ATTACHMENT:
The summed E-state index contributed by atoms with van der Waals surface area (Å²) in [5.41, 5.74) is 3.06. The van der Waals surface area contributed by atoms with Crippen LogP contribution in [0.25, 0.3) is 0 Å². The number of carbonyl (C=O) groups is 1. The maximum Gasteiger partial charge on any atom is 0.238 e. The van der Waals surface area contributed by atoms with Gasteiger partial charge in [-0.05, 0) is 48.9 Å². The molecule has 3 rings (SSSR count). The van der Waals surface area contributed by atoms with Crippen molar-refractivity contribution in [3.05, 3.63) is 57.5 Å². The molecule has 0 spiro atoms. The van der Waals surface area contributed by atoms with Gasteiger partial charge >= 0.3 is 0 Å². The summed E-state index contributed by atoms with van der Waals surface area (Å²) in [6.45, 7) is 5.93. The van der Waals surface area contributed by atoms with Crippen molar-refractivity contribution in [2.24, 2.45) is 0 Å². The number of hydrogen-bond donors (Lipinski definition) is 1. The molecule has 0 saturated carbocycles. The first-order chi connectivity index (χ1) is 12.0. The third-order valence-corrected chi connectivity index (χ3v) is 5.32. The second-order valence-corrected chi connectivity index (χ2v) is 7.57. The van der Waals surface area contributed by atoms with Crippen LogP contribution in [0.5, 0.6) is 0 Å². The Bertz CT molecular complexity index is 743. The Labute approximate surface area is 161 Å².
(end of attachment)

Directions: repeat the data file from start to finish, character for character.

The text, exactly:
The summed E-state index contributed by atoms with van der Waals surface area (Å²) in [5.41, 5.74) is 3.06. The van der Waals surface area contributed by atoms with Crippen LogP contribution in [0.25, 0.3) is 0 Å². The number of carbonyl (C=O) groups is 1. The maximum Gasteiger partial charge on any atom is 0.238 e. The van der Waals surface area contributed by atoms with Gasteiger partial charge in [-0.05, 0) is 48.9 Å². The molecule has 3 rings (SSSR count). The van der Waals surface area contributed by atoms with Crippen molar-refractivity contribution in [3.05, 3.63) is 57.5 Å². The molecule has 0 spiro atoms. The van der Waals surface area contributed by atoms with Gasteiger partial charge >= 0.3 is 0 Å². The summed E-state index contributed by atoms with van der Waals surface area (Å²) in [6.45, 7) is 5.93. The van der Waals surface area contributed by atoms with Crippen molar-refractivity contribution in [2.24, 2.45) is 0 Å². The number of hydrogen-bond donors (Lipinski definition) is 1. The molecule has 0 saturated carbocycles. The first-order chi connectivity index (χ1) is 12.0. The third-order valence-corrected chi connectivity index (χ3v) is 5.32. The second-order valence-corrected chi connectivity index (χ2v) is 7.57. The van der Waals surface area contributed by atoms with Crippen LogP contribution in [0.5, 0.6) is 0 Å². The Bertz CT molecular complexity index is 743. The Labute approximate surface area is 161 Å².